Gulf War – Desert Storm and Op Granby
The ‘first Gulf War’ – a coalition of 34 nations led by the US following Iraq’s invasion of Kuwait – ran from 2 August 1990 to the 28 February 1991. The combat phase to liberate Kuwait- code named Operation Desert Storm – ran from 17 January 1991 to the 28 February 1991.
Op Granby was the code name given to the British military operations which saw some 53,462 members of the British Armed Forces on land, sea and air, deployed during the conflict. The British land contribution was initially 7th Armoured Brigade but in November 1990 this increased to 1st Armoured Division, consisting of 4th and 7th Armoured Brigades, and became some 35,000 men and women strong.
Op Granby comms – improvise and overcome
When it deployed on Op Granby the Royal Corps of Signals (The Corps) had not been involved in a major desert war for nearly 50 years. The Corps needed to transform quickly from supporting defensive operations in farmland and forest (as part of the Cold War) to supporting offensive operations in the desert. The war provided a powerful demonstration of the Corps’ ability to innovate and improvise.
Lt Col John Kirby was both Commander Communications and CO of 1st Armoured Division HQ and Signal Regiment. For Op Granby this included 1,350 vehicles (200 armoured), 520 trailers and 2,100 Royal Signals personnel, in 11 squadrons, drawn from units all over the world. Detachments from 30th Signal Regiment supplied the communications back to London. Kirby was awarded the OBE for his service.
The Fleet Electronic Warfare Support Group (FEWSG), a Royal Navy EW detachment, was attached to 1st Armoured Division HQ and Signal Regiment. Lt Col Kirby used them as part of a deception plan. British radios had a 25kHz channel spacing, whereas US radios used 50kHz spacing. Therefore, an Iraqi EW team could identify from the electronic signatures the location of British forces.
The coalition encouraged the idea that the British would be part of the main attack. Therefore the Iraqis were expected to believe that the location of the British forces would identify the main point of attack.
The plan was to deceive the Iraqis into thinking the British were in the east when they had actually moved west. During the exercise before the start of the ground war, the British Division only radiated at full power when it was moving towards the east and kept radio silence when travelling west, even though this significantly hampered their ability to train the combat-net radio management teams.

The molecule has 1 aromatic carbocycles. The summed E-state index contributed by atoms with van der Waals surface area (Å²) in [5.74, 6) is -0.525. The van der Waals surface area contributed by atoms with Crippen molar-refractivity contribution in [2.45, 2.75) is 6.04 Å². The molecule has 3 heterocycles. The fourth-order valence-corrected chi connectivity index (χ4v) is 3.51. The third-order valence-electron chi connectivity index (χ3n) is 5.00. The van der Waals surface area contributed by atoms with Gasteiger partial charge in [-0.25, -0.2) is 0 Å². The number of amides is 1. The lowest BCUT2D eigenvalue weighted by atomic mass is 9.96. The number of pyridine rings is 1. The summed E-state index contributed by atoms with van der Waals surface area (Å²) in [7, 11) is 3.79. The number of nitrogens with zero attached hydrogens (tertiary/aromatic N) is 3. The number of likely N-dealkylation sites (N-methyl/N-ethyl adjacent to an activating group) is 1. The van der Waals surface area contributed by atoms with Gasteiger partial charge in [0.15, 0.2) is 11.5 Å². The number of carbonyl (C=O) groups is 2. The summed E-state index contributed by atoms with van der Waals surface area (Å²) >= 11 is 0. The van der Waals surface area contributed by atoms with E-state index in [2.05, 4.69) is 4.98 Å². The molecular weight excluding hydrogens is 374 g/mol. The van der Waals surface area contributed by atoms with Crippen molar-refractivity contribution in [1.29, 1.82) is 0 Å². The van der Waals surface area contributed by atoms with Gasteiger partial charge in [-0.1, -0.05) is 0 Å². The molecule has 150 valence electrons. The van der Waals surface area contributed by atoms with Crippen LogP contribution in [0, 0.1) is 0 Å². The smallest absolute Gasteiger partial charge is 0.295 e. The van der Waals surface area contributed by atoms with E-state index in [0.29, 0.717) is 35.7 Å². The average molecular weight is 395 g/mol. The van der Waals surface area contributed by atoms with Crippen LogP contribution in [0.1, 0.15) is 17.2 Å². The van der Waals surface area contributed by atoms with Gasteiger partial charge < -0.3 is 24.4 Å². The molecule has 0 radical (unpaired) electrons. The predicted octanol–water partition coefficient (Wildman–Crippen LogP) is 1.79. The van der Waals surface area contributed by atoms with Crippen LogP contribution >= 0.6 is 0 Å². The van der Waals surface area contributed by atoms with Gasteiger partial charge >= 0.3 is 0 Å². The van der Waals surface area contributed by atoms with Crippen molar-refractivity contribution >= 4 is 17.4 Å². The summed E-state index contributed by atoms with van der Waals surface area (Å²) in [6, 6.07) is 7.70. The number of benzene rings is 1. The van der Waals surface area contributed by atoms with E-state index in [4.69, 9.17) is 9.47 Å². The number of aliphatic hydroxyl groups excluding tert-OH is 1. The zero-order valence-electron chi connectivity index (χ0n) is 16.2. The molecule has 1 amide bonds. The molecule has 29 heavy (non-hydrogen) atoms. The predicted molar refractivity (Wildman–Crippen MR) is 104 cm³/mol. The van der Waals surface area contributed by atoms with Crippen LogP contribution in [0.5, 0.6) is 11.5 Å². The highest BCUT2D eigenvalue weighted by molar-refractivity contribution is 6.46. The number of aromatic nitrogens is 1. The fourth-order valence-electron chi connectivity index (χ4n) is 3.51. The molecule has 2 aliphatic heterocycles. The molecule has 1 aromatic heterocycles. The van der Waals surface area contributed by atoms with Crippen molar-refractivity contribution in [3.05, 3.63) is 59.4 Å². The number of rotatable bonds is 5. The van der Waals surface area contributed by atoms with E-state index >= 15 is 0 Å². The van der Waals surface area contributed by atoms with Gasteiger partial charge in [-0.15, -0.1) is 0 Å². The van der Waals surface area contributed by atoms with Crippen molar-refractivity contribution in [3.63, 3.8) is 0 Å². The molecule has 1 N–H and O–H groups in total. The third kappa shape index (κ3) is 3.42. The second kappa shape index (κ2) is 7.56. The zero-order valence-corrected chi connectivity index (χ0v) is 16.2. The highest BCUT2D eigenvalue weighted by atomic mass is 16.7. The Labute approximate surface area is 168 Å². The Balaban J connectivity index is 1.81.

FEWSG had earlier recorded radio traffic generated from British units training in Saudi Arabia. They retransmitted these recordings from the east, opposite Kuwait, before and immediately after the advance of the Division into Iraq. This supported the deception that the Allied Forces’ main effort would be directed at attacking Kuwait from the east rather than at what actually happened – which was a ‘left hook’ though Iraq to the west of Kuwait.
On 24 February 1991 the ground attack began. 1st Armoured Division then went through the breach in the minefields. Doing this at high speed in soft-skinned communications vehicles, surrounded by armoured vehicles, was challenging. After covering 170 miles in 100 hours, with seven changes of command for Divisional Main, Kuwait was liberated, the Iraqis were defeated and a ceasefire was announced.
Below – Stephen Williams (left) from 14 Signal Regiment who kindly donated a number of the images on this page.
Above Radio relay in the Gulf
Below ~Directional Frequency masts on the baseline
Allied total losses were estimated at 250 personnel killed as a direct result of enemy action, the majority from the US, 47 were British.
The Imperial War Museum estimates that between 20,000 and 35,000 Iraqi soldiers died during the ground war with civilian deaths resulting from the conflict estimated at between 100,000 and 200,000.
Lt Adam Parsons (RSIGNALS) commanded the first trunk node through the breach after the six with the brigades. While waiting to advance, his troop was credited with taking the first Iraq POWs, 62 in total, to be captured by British ground forces. The team drove for 24 hours non-stop in their Bedford lorries and Land Rovers to reach his pre-selected location in time to set up communications as the Division advanced towards Kuwait.
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Desert interim communications and information systems (CIS)
Trials using GRiD laptops in 3rd Armoured Division had shown the staff how useful laptops could be
On the initial deployment of 7th Armoured Brigade it was decided not to deploy the Wavell system. Wavell was essentially a portal rather than a processor. It had not been designed for use below brigade level and it provided very limited support for logistics. However, trials using GRiD laptops in 3rd Armoured Division had shown the staff how useful laptops could be.
An Urgent Operational Requirement (UOR) was therefore raised for a CIS and the result was the Desert Interim CIS System (DICS).
Ruggedised and tempest- protected DEUCE workstations and GRiD laptops were deployed within 1st Armoured Division. They used the Ptarmigan data adapter plugged into the HQ’s Local Area Network (LAN) to pass data from one HQ to another. This provided staff with word processing, spreadsheets and an electronic mail facility.
The first application approved for use within the Divisional HQ enabled a movement order to be planned far quicker than was previously possible.
On the final night of the operation, the Division planned three different operations and implemented one of them – this would not have been possible without CIS assistance.